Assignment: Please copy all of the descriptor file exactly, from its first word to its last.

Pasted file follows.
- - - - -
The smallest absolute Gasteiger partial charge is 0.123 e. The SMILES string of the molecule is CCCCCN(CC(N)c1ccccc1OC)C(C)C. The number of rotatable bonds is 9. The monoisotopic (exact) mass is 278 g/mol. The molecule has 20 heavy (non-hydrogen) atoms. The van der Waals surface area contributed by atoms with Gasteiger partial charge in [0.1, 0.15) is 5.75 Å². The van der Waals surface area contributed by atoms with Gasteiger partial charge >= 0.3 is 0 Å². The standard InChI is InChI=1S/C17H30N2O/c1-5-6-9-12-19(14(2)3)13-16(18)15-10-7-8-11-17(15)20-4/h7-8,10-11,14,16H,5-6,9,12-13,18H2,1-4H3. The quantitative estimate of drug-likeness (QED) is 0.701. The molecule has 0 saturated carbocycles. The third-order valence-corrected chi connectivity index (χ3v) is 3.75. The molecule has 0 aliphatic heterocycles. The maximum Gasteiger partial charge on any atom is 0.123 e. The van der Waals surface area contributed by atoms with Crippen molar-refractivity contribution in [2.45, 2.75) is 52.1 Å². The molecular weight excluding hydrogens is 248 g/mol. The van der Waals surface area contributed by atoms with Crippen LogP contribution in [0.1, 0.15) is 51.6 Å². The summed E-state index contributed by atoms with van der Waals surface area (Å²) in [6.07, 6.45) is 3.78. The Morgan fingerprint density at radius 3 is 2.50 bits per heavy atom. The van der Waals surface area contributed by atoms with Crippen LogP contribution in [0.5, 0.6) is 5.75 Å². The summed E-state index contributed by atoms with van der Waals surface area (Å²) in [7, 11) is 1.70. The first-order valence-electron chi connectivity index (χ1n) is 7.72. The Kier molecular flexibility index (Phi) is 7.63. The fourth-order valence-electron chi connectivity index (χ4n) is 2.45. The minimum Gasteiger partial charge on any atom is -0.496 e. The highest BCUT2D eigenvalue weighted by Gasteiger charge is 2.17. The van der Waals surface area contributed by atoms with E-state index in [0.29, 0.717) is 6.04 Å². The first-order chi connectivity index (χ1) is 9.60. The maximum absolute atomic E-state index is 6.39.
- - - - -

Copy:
The smallest absolute Gasteiger partial charge is 0.123 e. The SMILES string of the molecule is CCCCCN(CC(N)c1ccccc1OC)C(C)C. The number of rotatable bonds is 9. The monoisotopic (exact) mass is 278 g/mol. The molecule has 20 heavy (non-hydrogen) atoms. The van der Waals surface area contributed by atoms with Gasteiger partial charge in [0.1, 0.15) is 5.75 Å². The van der Waals surface area contributed by atoms with Gasteiger partial charge >= 0.3 is 0 Å². The standard InChI is InChI=1S/C17H30N2O/c1-5-6-9-12-19(14(2)3)13-16(18)15-10-7-8-11-17(15)20-4/h7-8,10-11,14,16H,5-6,9,12-13,18H2,1-4H3. The quantitative estimate of drug-likeness (QED) is 0.701. The molecule has 0 saturated carbocycles. The third-order valence-corrected chi connectivity index (χ3v) is 3.75. The molecule has 0 aliphatic heterocycles. The maximum Gasteiger partial charge on any atom is 0.123 e. The van der Waals surface area contributed by atoms with Crippen molar-refractivity contribution in [2.45, 2.75) is 52.1 Å². The molecular weight excluding hydrogens is 248 g/mol. The van der Waals surface area contributed by atoms with Crippen LogP contribution in [0.1, 0.15) is 51.6 Å². The summed E-state index contributed by atoms with van der Waals surface area (Å²) in [6.07, 6.45) is 3.78. The Morgan fingerprint density at radius 3 is 2.50 bits per heavy atom. The van der Waals surface area contributed by atoms with Crippen LogP contribution in [0.5, 0.6) is 5.75 Å². The summed E-state index contributed by atoms with van der Waals surface area (Å²) in [7, 11) is 1.70. The first-order valence-electron chi connectivity index (χ1n) is 7.72. The Kier molecular flexibility index (Phi) is 7.63. The fourth-order valence-electron chi connectivity index (χ4n) is 2.45. The minimum Gasteiger partial charge on any atom is -0.496 e. The highest BCUT2D eigenvalue weighted by Gasteiger charge is 2.17. The van der Waals surface area contributed by atoms with E-state index in [0.29, 0.717) is 6.04 Å². The first-order chi connectivity index (χ1) is 9.60. The maximum absolute atomic E-state index is 6.39.